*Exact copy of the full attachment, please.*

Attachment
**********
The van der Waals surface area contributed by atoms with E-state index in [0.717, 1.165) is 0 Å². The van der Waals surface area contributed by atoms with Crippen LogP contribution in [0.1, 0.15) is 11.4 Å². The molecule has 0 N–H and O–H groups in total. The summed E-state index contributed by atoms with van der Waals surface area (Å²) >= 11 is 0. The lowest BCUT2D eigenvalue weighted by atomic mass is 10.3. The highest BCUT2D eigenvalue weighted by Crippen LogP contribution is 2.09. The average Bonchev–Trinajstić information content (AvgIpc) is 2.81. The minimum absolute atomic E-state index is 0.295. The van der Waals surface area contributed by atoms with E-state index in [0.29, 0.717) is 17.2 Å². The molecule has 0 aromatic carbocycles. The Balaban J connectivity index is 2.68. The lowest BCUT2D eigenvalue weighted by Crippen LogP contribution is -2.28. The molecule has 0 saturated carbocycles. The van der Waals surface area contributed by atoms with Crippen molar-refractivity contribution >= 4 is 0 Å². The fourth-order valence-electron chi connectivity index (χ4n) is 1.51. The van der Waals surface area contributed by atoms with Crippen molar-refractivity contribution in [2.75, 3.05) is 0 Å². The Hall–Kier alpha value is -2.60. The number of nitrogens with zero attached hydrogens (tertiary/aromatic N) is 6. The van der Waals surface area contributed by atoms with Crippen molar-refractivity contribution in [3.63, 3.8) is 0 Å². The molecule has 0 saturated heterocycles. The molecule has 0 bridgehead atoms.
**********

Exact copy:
The van der Waals surface area contributed by atoms with E-state index in [0.717, 1.165) is 0 Å². The van der Waals surface area contributed by atoms with Crippen LogP contribution in [0.1, 0.15) is 11.4 Å². The molecule has 0 N–H and O–H groups in total. The summed E-state index contributed by atoms with van der Waals surface area (Å²) >= 11 is 0. The lowest BCUT2D eigenvalue weighted by atomic mass is 10.3. The highest BCUT2D eigenvalue weighted by Crippen LogP contribution is 2.09. The average Bonchev–Trinajstić information content (AvgIpc) is 2.81. The minimum absolute atomic E-state index is 0.295. The van der Waals surface area contributed by atoms with E-state index in [0.29, 0.717) is 17.2 Å². The molecule has 0 aromatic carbocycles. The Balaban J connectivity index is 2.68. The lowest BCUT2D eigenvalue weighted by Crippen LogP contribution is -2.28. The molecule has 0 saturated carbocycles. The van der Waals surface area contributed by atoms with Crippen molar-refractivity contribution >= 4 is 0 Å². The fourth-order valence-electron chi connectivity index (χ4n) is 1.51. The van der Waals surface area contributed by atoms with Crippen molar-refractivity contribution in [2.75, 3.05) is 0 Å². The Hall–Kier alpha value is -2.60. The number of nitrogens with zero attached hydrogens (tertiary/aromatic N) is 6. The van der Waals surface area contributed by atoms with Crippen molar-refractivity contribution in [3.63, 3.8) is 0 Å². The molecule has 0 saturated heterocycles. The molecule has 0 bridgehead atoms.